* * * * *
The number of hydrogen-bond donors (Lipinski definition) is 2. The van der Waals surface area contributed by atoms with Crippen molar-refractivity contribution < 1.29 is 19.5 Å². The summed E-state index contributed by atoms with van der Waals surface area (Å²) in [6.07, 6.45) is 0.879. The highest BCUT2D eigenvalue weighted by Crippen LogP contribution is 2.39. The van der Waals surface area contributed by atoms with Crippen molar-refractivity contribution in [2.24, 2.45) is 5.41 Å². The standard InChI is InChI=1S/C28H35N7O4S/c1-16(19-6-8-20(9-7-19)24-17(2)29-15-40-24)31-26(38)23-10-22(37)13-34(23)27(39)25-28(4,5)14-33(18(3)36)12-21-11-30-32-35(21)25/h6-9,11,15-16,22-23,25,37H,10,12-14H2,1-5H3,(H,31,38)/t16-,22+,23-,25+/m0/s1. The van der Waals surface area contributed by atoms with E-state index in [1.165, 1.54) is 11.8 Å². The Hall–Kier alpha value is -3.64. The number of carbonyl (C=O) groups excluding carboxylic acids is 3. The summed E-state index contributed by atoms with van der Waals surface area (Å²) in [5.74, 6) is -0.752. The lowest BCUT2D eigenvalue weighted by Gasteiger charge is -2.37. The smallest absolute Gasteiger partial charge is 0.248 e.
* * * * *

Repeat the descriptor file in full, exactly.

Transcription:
The number of hydrogen-bond donors (Lipinski definition) is 2. The van der Waals surface area contributed by atoms with Crippen molar-refractivity contribution < 1.29 is 19.5 Å². The summed E-state index contributed by atoms with van der Waals surface area (Å²) in [6.07, 6.45) is 0.879. The highest BCUT2D eigenvalue weighted by Crippen LogP contribution is 2.39. The van der Waals surface area contributed by atoms with Crippen molar-refractivity contribution in [2.24, 2.45) is 5.41 Å². The standard InChI is InChI=1S/C28H35N7O4S/c1-16(19-6-8-20(9-7-19)24-17(2)29-15-40-24)31-26(38)23-10-22(37)13-34(23)27(39)25-28(4,5)14-33(18(3)36)12-21-11-30-32-35(21)25/h6-9,11,15-16,22-23,25,37H,10,12-14H2,1-5H3,(H,31,38)/t16-,22+,23-,25+/m0/s1. The van der Waals surface area contributed by atoms with E-state index in [1.165, 1.54) is 11.8 Å². The Hall–Kier alpha value is -3.64. The number of carbonyl (C=O) groups excluding carboxylic acids is 3. The summed E-state index contributed by atoms with van der Waals surface area (Å²) in [5.74, 6) is -0.752. The lowest BCUT2D eigenvalue weighted by Gasteiger charge is -2.37. The smallest absolute Gasteiger partial charge is 0.248 e.